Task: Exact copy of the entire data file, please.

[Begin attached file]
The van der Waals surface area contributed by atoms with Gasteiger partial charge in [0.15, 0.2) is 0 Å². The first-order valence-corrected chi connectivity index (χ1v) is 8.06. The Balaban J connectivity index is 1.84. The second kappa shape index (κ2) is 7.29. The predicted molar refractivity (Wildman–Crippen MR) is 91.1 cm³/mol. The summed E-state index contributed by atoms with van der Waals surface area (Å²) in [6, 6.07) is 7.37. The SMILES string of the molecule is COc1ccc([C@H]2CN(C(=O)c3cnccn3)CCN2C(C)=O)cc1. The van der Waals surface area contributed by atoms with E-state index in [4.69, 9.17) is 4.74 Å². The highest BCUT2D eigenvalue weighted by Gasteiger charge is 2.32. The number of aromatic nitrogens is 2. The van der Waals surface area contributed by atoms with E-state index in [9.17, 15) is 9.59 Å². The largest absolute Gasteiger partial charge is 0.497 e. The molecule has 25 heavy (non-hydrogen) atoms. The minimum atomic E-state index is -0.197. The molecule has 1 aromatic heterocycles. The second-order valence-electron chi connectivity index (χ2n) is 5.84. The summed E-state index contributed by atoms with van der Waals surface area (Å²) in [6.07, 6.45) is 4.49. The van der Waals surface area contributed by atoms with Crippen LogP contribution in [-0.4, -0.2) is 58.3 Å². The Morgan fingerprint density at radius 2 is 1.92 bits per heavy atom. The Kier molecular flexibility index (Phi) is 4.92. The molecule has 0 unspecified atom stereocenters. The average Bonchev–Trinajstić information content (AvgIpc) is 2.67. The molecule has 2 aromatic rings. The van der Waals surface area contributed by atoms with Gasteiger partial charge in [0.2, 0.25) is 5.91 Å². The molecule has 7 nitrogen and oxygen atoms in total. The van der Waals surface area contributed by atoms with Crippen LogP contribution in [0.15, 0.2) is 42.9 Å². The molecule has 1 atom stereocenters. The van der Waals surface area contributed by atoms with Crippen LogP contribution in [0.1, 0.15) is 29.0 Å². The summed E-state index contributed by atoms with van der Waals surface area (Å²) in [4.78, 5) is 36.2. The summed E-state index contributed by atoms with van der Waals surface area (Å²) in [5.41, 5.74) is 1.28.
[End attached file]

The van der Waals surface area contributed by atoms with Gasteiger partial charge in [0.15, 0.2) is 0 Å². The first-order valence-corrected chi connectivity index (χ1v) is 8.06. The Balaban J connectivity index is 1.84. The second kappa shape index (κ2) is 7.29. The predicted molar refractivity (Wildman–Crippen MR) is 91.1 cm³/mol. The summed E-state index contributed by atoms with van der Waals surface area (Å²) in [6, 6.07) is 7.37. The SMILES string of the molecule is COc1ccc([C@H]2CN(C(=O)c3cnccn3)CCN2C(C)=O)cc1. The van der Waals surface area contributed by atoms with E-state index in [4.69, 9.17) is 4.74 Å². The highest BCUT2D eigenvalue weighted by Gasteiger charge is 2.32. The number of aromatic nitrogens is 2. The van der Waals surface area contributed by atoms with E-state index in [9.17, 15) is 9.59 Å². The largest absolute Gasteiger partial charge is 0.497 e. The molecule has 25 heavy (non-hydrogen) atoms. The minimum atomic E-state index is -0.197. The molecule has 1 aromatic heterocycles. The second-order valence-electron chi connectivity index (χ2n) is 5.84. The summed E-state index contributed by atoms with van der Waals surface area (Å²) in [6.07, 6.45) is 4.49. The van der Waals surface area contributed by atoms with Crippen LogP contribution in [-0.4, -0.2) is 58.3 Å². The Morgan fingerprint density at radius 2 is 1.92 bits per heavy atom. The Kier molecular flexibility index (Phi) is 4.92. The molecule has 0 unspecified atom stereocenters. The average Bonchev–Trinajstić information content (AvgIpc) is 2.67. The molecule has 2 aromatic rings. The van der Waals surface area contributed by atoms with Gasteiger partial charge in [0.2, 0.25) is 5.91 Å². The molecule has 7 nitrogen and oxygen atoms in total. The van der Waals surface area contributed by atoms with Crippen LogP contribution in [0.15, 0.2) is 42.9 Å². The molecule has 1 atom stereocenters. The van der Waals surface area contributed by atoms with Crippen LogP contribution in [0.1, 0.15) is 29.0 Å². The summed E-state index contributed by atoms with van der Waals surface area (Å²) in [4.78, 5) is 36.2. The summed E-state index contributed by atoms with van der Waals surface area (Å²) in [5.41, 5.74) is 1.28.